In December, the FDA had put a clinical hold
on Seattle Genetics’ 3 Phase 1 clinical trials involving the orphan drug vadastuximab talirine (SGN-CD33A) in acute myeloid leukemia (AML) patients for potential risk of hepatotoxicity. Three Months later, the FDA is allowing the company to resume the trials.
The hold was put in place to evaluate the potential risk of hepatotoxicity in patients who were treated with vadastuximab talirine and received allogeneic stem cell transplant either before or after treatment. Six patients had been identified with hepatotoxicity and 4 of them died.
The trials being resumed will assess vadastuximab talirine in 2 different settings. One trial is designed for the study of combination treatment with standard of care, or 7+3, chemotherapy in newly diagnosed younger AML patients. The second trial is designed to study the drug in monotherapy and combination treatment with hypomethylating agents in both newly diagnosed and relapsed AML patients.
The third trial, studying vadastuximab talirine monotherapy in pre- and post-allogeneic transplant AML patients will be discontinued by the company, given the challenges of developing therapies in this specific setting.
In a press release
, Jonathan Drachman, M.D., Chief Medical Officer and Executive Vice President, Research and Development at Seattle Genetics said “The clinical hold on our early-stage vadastuximab talirine clinical trials has been resolved through a comprehensive analysis of the clinical data from over 300 patients treated to date, evaluation by an independent committee of clinical experts, collaborative interactions with the FDA, and protocol amendments designed to further enhance patient safety.”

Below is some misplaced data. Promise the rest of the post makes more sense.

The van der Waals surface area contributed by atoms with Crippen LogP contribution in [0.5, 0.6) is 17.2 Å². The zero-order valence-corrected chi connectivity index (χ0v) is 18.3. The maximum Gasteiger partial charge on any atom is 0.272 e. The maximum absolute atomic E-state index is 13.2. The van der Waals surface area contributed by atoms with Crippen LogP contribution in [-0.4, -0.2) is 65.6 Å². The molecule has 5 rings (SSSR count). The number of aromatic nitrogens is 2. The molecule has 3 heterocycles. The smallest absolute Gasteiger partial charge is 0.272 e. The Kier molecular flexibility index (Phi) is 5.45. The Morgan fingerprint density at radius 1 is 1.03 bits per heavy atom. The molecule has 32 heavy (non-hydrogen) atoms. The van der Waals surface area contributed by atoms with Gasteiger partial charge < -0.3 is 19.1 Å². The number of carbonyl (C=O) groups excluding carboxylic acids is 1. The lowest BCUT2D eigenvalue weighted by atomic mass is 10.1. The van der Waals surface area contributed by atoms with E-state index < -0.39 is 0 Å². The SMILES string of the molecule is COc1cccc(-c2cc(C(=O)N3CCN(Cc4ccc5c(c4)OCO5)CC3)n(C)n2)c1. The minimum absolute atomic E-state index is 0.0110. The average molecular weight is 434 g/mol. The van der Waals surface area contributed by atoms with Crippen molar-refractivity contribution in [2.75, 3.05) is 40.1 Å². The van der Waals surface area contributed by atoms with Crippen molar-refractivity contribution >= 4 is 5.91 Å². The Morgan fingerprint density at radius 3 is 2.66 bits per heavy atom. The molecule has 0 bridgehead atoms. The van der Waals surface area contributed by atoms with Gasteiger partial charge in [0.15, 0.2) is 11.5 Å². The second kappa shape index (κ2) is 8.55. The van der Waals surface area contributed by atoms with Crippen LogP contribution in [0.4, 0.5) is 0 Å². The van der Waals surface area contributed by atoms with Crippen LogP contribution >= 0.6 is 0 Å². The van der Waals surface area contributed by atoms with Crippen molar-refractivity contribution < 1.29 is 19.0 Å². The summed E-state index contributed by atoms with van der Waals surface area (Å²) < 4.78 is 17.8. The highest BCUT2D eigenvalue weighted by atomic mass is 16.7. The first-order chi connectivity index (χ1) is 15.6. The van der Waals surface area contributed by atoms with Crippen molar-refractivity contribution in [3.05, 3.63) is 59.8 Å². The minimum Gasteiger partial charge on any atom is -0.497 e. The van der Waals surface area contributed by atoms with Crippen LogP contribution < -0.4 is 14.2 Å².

Vadastuximab Talirine (SGN-CD33A)
Vadastuximab talirine (SGN-CD33A; 33A) is an antibody-drug conjugate targeted to CD33 which is expressed on most AML and MDS blast cells.
Acute Myeloid Leukemia (AML)
AML arises from the myeloid cells that serve as precursors to other types of blood cells. These cancer cells originate in the bone marrow and quickly spread through the bloodstream. The cancer cells crowd out normal blood cell cells, leading to reduced number of red blood cells, white blood cells, and platelets. This causes symptoms like fatigue, increased risk of infection, and bleeding.
Without treatment, the aggressive cancer progresses rapidly. Many patients receive intensive chemotherapy to kill the cancerous blood cells and a later stem cell transplant from a donor. Many patients respond to this initially, but relapse is common.
Younger patients do better with this therapy, but over half of patients with AML are over the age of 65. Many older people cannot tolerate the side effects of these intensive treatments. Drugs called hypomethylating agents (HMAs) provide the standard treatment for these patients, who typically do not survive longer than 10 months.